While skimming through the water halfway submerged is not particularly glamorous, it's probably for the best. Controlling the pack takes some serious getting used to. By raising and lowering your arms, you adjust the angle at which the water streams make contact with the water's surface. This angle ultimately changes the altitude and the camber of the pack. It's is what allows you to ascend, descend and turn (or try to turn).
Small adjustments can make big changes, so getting exactly where you want to go takes some finesse. When my arms fail to direct me where I want to go, I kick my legs wildly, hoping it will help (it doesn't, as Hamilton, talking through the speaker on my helmet, keeps reminding me). Behind me, the pod-shaped, partially submerged motor follows everywhere I go, like a trained and tethered pet manta ray.
After you've managed to turn both left and right a few times, Hamilton adds more fuel to the fire. The increased water pressure pushes you up to where just your ankles are in the water. Tilt your arms up a bit to gain altitude and you can walk on water (although, again, I still resort to kicking my feet feverishly when the pack moves in a way I don't expect, making it appear like I'm tap-dancing — badly — on the water).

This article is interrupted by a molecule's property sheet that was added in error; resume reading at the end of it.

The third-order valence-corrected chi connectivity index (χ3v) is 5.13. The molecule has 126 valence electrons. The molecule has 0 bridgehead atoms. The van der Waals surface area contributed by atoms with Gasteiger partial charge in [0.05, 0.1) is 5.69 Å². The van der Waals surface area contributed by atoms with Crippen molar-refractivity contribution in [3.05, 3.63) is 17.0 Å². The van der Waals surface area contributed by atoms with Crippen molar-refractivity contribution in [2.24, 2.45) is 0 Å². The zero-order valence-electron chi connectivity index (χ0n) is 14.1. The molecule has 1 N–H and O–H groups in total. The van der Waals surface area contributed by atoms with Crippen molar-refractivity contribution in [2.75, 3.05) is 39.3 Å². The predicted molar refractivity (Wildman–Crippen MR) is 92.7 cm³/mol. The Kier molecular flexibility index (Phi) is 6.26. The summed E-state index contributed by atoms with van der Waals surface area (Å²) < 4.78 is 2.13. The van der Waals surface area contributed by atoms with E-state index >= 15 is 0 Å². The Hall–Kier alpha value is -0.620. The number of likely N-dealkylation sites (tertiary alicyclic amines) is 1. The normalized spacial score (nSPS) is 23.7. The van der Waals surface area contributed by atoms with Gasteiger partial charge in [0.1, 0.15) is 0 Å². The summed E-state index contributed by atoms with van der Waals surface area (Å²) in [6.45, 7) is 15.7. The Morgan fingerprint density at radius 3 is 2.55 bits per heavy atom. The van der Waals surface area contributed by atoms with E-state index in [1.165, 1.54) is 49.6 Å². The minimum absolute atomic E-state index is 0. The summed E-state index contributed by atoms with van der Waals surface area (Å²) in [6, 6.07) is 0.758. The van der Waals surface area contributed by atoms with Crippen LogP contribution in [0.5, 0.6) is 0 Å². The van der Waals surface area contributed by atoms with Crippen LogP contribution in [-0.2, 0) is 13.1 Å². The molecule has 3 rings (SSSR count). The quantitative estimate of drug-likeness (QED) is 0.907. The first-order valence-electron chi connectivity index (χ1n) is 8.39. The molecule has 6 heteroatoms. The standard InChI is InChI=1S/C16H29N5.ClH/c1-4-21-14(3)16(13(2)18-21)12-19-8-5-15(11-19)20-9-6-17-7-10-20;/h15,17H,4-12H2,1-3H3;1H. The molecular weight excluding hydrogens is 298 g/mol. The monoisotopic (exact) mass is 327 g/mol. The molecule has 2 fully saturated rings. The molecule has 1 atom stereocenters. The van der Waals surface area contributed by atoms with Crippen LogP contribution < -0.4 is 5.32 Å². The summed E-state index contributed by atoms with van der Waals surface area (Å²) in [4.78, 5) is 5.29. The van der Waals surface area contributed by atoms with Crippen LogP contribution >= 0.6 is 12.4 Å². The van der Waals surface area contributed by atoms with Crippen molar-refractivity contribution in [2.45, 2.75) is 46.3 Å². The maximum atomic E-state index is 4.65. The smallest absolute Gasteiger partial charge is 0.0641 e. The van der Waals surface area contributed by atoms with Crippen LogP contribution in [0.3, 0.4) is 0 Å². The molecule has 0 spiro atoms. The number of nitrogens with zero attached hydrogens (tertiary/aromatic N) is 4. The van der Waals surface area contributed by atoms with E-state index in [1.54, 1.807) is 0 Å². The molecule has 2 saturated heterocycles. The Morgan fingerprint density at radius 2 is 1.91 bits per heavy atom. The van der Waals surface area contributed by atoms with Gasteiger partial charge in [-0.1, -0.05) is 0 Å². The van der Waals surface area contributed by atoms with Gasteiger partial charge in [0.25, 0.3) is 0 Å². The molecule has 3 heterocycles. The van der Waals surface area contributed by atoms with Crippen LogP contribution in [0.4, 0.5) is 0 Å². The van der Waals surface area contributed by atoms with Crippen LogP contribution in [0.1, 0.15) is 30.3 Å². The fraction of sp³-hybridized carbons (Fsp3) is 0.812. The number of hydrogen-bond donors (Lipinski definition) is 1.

With a little more juice, I'm officially levitating and I can't help but smile. The osprey, still watching, seems unimpressed. The crowd on the dock, however, cheers. A boat full of early booze cruisers gawks.
With about 15 minutes of practice, I'm zooming 5 feet about the water, sculpting perfect serpentines as I swoop from left to right and back again. But while flying is undeniably fun, it's not effortless.
"It's a 30-minute ride but a lot of people get tired and want to come back in after about 15 minutes. You don't use your jet pack muscles every day," Hamilton quips.
For me, the sheer concentration it takes to stay aloft and not catapault myself straight into one of Joe's Crab Shack's bay windows is what fatigues me. I make it back to shore without a YouTube-worthy incident, but I'm ready for a nap.
As I clamber out of the water and back onto the dock, I'm pretty impressed with myself. For a moment I even contemplate striking a Buzz Lightyear-inspired pose. I've got one arm up — muscles flexed — when the osprey sails silently by, gliding effortlessly through the sky.
I look at him as he looks at me, both of us thinking the same thing: "Showoff ... "